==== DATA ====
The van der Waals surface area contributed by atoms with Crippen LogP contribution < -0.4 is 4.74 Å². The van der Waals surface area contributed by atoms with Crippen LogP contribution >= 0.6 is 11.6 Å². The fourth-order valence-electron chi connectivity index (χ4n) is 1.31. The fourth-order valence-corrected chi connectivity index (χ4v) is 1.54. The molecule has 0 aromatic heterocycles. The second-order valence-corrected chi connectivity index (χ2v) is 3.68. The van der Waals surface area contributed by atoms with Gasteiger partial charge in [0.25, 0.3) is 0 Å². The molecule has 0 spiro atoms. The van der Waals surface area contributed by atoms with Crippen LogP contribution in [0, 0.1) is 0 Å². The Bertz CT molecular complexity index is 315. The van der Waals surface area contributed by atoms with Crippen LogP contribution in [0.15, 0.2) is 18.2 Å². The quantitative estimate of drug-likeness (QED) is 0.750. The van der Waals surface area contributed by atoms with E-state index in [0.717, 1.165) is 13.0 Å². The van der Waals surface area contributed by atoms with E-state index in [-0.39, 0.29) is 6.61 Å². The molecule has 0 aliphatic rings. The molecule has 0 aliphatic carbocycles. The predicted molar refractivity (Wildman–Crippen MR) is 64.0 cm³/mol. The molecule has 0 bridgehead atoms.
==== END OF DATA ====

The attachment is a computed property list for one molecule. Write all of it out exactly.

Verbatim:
The van der Waals surface area contributed by atoms with Crippen LogP contribution < -0.4 is 4.74 Å². The van der Waals surface area contributed by atoms with Crippen LogP contribution >= 0.6 is 11.6 Å². The fourth-order valence-electron chi connectivity index (χ4n) is 1.31. The fourth-order valence-corrected chi connectivity index (χ4v) is 1.54. The molecule has 0 aromatic heterocycles. The second-order valence-corrected chi connectivity index (χ2v) is 3.68. The van der Waals surface area contributed by atoms with Gasteiger partial charge in [0.25, 0.3) is 0 Å². The molecule has 0 spiro atoms. The van der Waals surface area contributed by atoms with Crippen LogP contribution in [0, 0.1) is 0 Å². The Bertz CT molecular complexity index is 315. The van der Waals surface area contributed by atoms with Crippen LogP contribution in [0.15, 0.2) is 18.2 Å². The quantitative estimate of drug-likeness (QED) is 0.750. The van der Waals surface area contributed by atoms with E-state index in [0.717, 1.165) is 13.0 Å². The van der Waals surface area contributed by atoms with E-state index in [-0.39, 0.29) is 6.61 Å². The molecule has 0 aliphatic rings. The molecule has 0 aliphatic carbocycles. The predicted molar refractivity (Wildman–Crippen MR) is 64.0 cm³/mol. The molecule has 0 bridgehead atoms.